“Zone pricing, on paper, sounds reasonable; in practice, it’s despicable,” said Michael Shames, executive director of the Utility Consumers’ Action Network, a San Diego group that has tracked regional gasoline prices for almost a decade. “It undercuts price competition.”
The issue has particular resonance with consumers in California, where retail fuel prices are among the nation’s highest and annual gasoline consumption outpaces demand in all but Japan and the United States as a whole.
Quantifying the effects of gasoline zone pricing on consumers, however, remains a difficult task. That’s partly because the mechanics of the strategy are kept secret and partly because the effects on consumers -- in terms of cents per gallon -- are constantly changing.
In addition, zone pricing kicks in at the end of a chain of complex transactions that take place between the oil well and the corner gas station.
The largest chunk of the price of gasoline, about 50%, is a reflection of the cost of crude oil, the raw material used by refineries to make fuel. Experts say that for every $1 jump in the cost of a 42-gallon barrel of crude, there will be a 2.5-cent-per-gallon increase in gasoline prices.
In California, sales and excise taxes also are a big part of the final tally. At today’s prices, taxes represent about 55 cents a gallon -- a number that rises and falls along with retail prices because the sales tax is assessed as a percentage of the bill.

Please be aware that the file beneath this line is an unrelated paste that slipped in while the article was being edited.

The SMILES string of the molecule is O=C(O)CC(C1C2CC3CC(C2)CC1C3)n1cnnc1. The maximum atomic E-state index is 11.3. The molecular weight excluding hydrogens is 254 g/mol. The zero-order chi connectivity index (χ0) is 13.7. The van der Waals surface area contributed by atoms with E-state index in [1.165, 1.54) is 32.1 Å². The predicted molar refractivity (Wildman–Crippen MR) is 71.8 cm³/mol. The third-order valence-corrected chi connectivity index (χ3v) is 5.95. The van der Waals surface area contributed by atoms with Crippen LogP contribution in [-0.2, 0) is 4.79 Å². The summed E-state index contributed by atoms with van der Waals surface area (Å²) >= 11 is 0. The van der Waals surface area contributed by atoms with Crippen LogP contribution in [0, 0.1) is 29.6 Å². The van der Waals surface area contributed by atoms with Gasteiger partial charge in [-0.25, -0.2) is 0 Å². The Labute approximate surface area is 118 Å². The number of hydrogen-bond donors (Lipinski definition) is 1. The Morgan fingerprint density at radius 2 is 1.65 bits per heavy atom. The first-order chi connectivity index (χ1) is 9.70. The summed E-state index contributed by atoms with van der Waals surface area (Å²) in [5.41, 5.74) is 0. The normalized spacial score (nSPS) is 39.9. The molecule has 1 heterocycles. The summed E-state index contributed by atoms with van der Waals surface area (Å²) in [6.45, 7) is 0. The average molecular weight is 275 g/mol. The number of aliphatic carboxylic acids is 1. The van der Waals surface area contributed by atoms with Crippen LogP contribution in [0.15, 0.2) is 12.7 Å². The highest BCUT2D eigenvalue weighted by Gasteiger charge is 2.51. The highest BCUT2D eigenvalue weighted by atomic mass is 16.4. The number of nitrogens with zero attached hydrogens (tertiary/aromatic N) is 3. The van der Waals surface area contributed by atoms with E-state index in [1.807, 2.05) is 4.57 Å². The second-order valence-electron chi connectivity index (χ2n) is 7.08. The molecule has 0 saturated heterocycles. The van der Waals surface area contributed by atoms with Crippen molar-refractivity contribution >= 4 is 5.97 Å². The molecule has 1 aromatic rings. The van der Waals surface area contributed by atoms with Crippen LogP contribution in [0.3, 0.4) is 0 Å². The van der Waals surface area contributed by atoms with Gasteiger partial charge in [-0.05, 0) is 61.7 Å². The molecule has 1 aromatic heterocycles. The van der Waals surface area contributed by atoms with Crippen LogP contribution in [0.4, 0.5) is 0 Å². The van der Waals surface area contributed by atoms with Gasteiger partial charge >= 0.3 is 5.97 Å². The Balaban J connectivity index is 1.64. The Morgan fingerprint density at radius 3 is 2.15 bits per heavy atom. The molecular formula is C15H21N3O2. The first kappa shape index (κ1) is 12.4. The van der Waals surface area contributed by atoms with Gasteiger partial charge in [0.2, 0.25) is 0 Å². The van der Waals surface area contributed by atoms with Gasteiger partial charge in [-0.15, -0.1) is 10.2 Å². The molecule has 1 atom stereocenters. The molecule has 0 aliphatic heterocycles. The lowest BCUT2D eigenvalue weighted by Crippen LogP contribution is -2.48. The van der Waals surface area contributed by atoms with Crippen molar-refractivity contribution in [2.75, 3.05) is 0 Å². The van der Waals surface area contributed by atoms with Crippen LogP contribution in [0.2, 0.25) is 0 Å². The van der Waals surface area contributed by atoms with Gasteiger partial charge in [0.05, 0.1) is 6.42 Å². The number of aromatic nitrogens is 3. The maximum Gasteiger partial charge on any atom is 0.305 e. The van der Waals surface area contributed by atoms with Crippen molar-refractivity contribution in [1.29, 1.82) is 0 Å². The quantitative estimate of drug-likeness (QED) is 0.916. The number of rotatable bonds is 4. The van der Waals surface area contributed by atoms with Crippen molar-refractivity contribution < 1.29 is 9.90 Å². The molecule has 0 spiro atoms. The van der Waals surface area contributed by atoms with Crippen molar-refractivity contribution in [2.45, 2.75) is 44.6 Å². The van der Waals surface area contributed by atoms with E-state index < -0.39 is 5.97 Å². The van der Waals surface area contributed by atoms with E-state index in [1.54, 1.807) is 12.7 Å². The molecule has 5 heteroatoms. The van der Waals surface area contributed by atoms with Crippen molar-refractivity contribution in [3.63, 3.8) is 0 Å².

Critics say zone pricing is another factor that keeps the state’s retail prices well above the national average; California prices have been as much as 50 cents higher than the average for the country as a whole.
“The whole reason that people care about zone pricing is that they believe that this causes higher gas prices,” said Justine Hastings, a Yale economics professor who has studied the phenomenon. Consumer groups and others are suspicious of the practice, she said, because to make it work, “it requires a substantial amount of market power on the part of refiners.”
In California, refiners have that power in the form of an oligopoly in which a handful of companies control the market, according to consultants for the California Energy Commission and economists.
Oil companies in California have that kind of control because they sell and deliver their fuel directly to most of the state’s branded stations -- those that sell gasoline under brand names such as Chevron, Arco, Shell and 76. The refiners charge those dealers a wholesale price for the fuel, known as the dealer tank wagon price, based mostly on a carefully delineated map of price zones that have nothing to do with differences in costs.